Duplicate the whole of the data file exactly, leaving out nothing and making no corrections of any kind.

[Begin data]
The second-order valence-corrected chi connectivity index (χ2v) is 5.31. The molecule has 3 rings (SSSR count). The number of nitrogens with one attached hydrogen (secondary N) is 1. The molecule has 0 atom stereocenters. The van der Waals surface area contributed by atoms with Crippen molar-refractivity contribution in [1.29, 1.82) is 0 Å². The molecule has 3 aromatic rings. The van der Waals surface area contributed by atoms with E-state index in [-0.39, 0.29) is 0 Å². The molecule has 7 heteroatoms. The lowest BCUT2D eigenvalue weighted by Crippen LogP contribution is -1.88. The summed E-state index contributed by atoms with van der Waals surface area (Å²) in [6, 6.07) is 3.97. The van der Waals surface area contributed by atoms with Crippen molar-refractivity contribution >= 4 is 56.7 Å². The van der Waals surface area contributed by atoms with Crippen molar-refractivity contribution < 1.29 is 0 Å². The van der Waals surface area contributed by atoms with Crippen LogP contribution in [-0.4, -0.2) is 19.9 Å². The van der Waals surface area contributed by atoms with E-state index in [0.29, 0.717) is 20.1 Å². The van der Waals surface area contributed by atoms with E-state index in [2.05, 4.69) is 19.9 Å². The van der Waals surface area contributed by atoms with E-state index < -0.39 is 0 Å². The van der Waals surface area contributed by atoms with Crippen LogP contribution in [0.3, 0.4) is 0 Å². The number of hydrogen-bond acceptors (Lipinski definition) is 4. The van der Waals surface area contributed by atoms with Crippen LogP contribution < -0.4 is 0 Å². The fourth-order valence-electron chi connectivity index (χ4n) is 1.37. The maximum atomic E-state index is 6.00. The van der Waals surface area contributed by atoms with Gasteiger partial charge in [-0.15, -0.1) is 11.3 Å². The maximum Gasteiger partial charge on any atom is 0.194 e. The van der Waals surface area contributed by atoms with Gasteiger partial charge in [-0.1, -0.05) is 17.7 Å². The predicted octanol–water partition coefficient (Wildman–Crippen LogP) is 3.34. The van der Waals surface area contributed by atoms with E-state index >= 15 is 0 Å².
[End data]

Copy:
The second-order valence-corrected chi connectivity index (χ2v) is 5.31. The molecule has 3 rings (SSSR count). The number of nitrogens with one attached hydrogen (secondary N) is 1. The molecule has 0 atom stereocenters. The van der Waals surface area contributed by atoms with Crippen molar-refractivity contribution in [1.29, 1.82) is 0 Å². The molecule has 3 aromatic rings. The van der Waals surface area contributed by atoms with E-state index in [-0.39, 0.29) is 0 Å². The molecule has 7 heteroatoms. The lowest BCUT2D eigenvalue weighted by Crippen LogP contribution is -1.88. The summed E-state index contributed by atoms with van der Waals surface area (Å²) in [6, 6.07) is 3.97. The van der Waals surface area contributed by atoms with Crippen molar-refractivity contribution >= 4 is 56.7 Å². The van der Waals surface area contributed by atoms with Crippen molar-refractivity contribution < 1.29 is 0 Å². The van der Waals surface area contributed by atoms with Crippen LogP contribution in [-0.4, -0.2) is 19.9 Å². The van der Waals surface area contributed by atoms with E-state index in [0.29, 0.717) is 20.1 Å². The van der Waals surface area contributed by atoms with E-state index in [2.05, 4.69) is 19.9 Å². The van der Waals surface area contributed by atoms with E-state index < -0.39 is 0 Å². The van der Waals surface area contributed by atoms with Crippen LogP contribution in [0.3, 0.4) is 0 Å². The number of hydrogen-bond acceptors (Lipinski definition) is 4. The van der Waals surface area contributed by atoms with Crippen LogP contribution < -0.4 is 0 Å². The fourth-order valence-electron chi connectivity index (χ4n) is 1.37. The maximum atomic E-state index is 6.00. The van der Waals surface area contributed by atoms with Gasteiger partial charge in [-0.15, -0.1) is 11.3 Å². The maximum Gasteiger partial charge on any atom is 0.194 e. The van der Waals surface area contributed by atoms with Gasteiger partial charge in [-0.1, -0.05) is 17.7 Å². The predicted octanol–water partition coefficient (Wildman–Crippen LogP) is 3.34. The van der Waals surface area contributed by atoms with E-state index >= 15 is 0 Å².